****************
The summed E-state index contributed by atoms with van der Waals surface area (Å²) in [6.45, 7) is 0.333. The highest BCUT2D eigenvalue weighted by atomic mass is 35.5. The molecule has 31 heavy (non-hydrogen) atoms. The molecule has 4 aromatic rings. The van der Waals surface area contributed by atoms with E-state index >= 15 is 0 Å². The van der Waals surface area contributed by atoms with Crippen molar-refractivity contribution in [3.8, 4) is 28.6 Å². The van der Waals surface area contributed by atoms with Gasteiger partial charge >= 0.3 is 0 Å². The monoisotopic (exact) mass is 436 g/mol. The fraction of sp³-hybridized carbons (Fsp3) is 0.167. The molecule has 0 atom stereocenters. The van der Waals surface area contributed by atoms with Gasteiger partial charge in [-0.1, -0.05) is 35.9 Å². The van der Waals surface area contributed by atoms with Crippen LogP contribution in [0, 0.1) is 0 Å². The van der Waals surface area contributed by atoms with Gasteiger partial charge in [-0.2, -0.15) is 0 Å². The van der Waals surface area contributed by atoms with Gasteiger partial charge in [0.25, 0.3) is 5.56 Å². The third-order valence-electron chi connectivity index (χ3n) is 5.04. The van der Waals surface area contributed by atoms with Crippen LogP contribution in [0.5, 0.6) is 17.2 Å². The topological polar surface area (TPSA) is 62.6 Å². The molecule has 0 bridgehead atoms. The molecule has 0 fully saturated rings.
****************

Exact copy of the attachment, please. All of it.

The summed E-state index contributed by atoms with van der Waals surface area (Å²) in [6.45, 7) is 0.333. The highest BCUT2D eigenvalue weighted by atomic mass is 35.5. The molecule has 31 heavy (non-hydrogen) atoms. The molecule has 4 aromatic rings. The van der Waals surface area contributed by atoms with E-state index >= 15 is 0 Å². The van der Waals surface area contributed by atoms with Crippen molar-refractivity contribution in [3.8, 4) is 28.6 Å². The van der Waals surface area contributed by atoms with Gasteiger partial charge >= 0.3 is 0 Å². The monoisotopic (exact) mass is 436 g/mol. The fraction of sp³-hybridized carbons (Fsp3) is 0.167. The molecule has 0 atom stereocenters. The van der Waals surface area contributed by atoms with Gasteiger partial charge in [-0.1, -0.05) is 35.9 Å². The van der Waals surface area contributed by atoms with Crippen LogP contribution in [0, 0.1) is 0 Å². The van der Waals surface area contributed by atoms with Gasteiger partial charge in [-0.2, -0.15) is 0 Å². The van der Waals surface area contributed by atoms with Gasteiger partial charge in [0.25, 0.3) is 5.56 Å². The third-order valence-electron chi connectivity index (χ3n) is 5.04. The van der Waals surface area contributed by atoms with Crippen LogP contribution in [0.5, 0.6) is 17.2 Å². The topological polar surface area (TPSA) is 62.6 Å². The molecule has 0 bridgehead atoms. The molecule has 0 fully saturated rings.